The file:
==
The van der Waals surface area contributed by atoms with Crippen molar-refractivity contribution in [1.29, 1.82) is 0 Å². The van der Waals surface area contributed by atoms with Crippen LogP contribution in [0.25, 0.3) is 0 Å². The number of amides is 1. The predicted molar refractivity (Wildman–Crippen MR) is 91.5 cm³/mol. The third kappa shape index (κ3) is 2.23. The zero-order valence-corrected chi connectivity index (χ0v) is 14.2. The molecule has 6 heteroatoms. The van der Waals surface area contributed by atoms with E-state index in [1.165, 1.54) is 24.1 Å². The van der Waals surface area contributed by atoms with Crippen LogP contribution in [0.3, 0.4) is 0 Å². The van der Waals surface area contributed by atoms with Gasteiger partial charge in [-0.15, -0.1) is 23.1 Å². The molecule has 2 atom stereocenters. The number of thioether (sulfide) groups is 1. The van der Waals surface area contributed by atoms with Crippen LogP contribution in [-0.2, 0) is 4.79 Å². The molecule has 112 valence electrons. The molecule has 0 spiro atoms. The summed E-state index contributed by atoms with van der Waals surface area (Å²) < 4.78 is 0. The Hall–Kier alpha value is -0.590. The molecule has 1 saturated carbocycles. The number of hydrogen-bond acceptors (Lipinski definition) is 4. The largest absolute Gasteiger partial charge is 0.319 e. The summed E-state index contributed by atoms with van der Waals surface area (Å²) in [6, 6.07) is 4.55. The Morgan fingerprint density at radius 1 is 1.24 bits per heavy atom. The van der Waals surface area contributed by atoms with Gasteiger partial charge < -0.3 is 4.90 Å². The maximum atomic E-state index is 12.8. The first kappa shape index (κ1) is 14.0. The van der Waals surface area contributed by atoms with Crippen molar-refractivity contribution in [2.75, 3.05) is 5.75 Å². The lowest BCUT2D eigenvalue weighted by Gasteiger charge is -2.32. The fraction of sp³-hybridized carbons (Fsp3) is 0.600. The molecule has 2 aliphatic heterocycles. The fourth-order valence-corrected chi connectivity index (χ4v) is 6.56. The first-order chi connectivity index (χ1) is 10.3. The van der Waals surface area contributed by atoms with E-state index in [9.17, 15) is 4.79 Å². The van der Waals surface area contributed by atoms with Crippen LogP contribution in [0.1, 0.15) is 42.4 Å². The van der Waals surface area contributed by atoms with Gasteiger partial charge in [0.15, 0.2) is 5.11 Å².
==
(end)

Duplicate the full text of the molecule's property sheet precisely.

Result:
The van der Waals surface area contributed by atoms with Crippen molar-refractivity contribution in [1.29, 1.82) is 0 Å². The van der Waals surface area contributed by atoms with Crippen LogP contribution in [0.25, 0.3) is 0 Å². The number of amides is 1. The predicted molar refractivity (Wildman–Crippen MR) is 91.5 cm³/mol. The third kappa shape index (κ3) is 2.23. The zero-order valence-corrected chi connectivity index (χ0v) is 14.2. The molecule has 6 heteroatoms. The van der Waals surface area contributed by atoms with E-state index in [1.165, 1.54) is 24.1 Å². The van der Waals surface area contributed by atoms with Crippen LogP contribution in [0.3, 0.4) is 0 Å². The van der Waals surface area contributed by atoms with Gasteiger partial charge in [-0.15, -0.1) is 23.1 Å². The molecule has 2 atom stereocenters. The number of thioether (sulfide) groups is 1. The van der Waals surface area contributed by atoms with Crippen LogP contribution in [-0.2, 0) is 4.79 Å². The molecule has 112 valence electrons. The molecule has 0 spiro atoms. The summed E-state index contributed by atoms with van der Waals surface area (Å²) < 4.78 is 0. The Hall–Kier alpha value is -0.590. The molecule has 1 saturated carbocycles. The number of hydrogen-bond acceptors (Lipinski definition) is 4. The largest absolute Gasteiger partial charge is 0.319 e. The summed E-state index contributed by atoms with van der Waals surface area (Å²) in [6, 6.07) is 4.55. The Morgan fingerprint density at radius 1 is 1.24 bits per heavy atom. The van der Waals surface area contributed by atoms with Gasteiger partial charge < -0.3 is 4.90 Å². The maximum atomic E-state index is 12.8. The first kappa shape index (κ1) is 14.0. The van der Waals surface area contributed by atoms with Crippen molar-refractivity contribution in [2.75, 3.05) is 5.75 Å². The lowest BCUT2D eigenvalue weighted by Gasteiger charge is -2.32. The fraction of sp³-hybridized carbons (Fsp3) is 0.600. The molecule has 2 aliphatic heterocycles. The fourth-order valence-corrected chi connectivity index (χ4v) is 6.56. The first-order chi connectivity index (χ1) is 10.3. The van der Waals surface area contributed by atoms with E-state index in [9.17, 15) is 4.79 Å². The van der Waals surface area contributed by atoms with Crippen LogP contribution in [0.1, 0.15) is 42.4 Å². The van der Waals surface area contributed by atoms with Gasteiger partial charge in [0.15, 0.2) is 5.11 Å².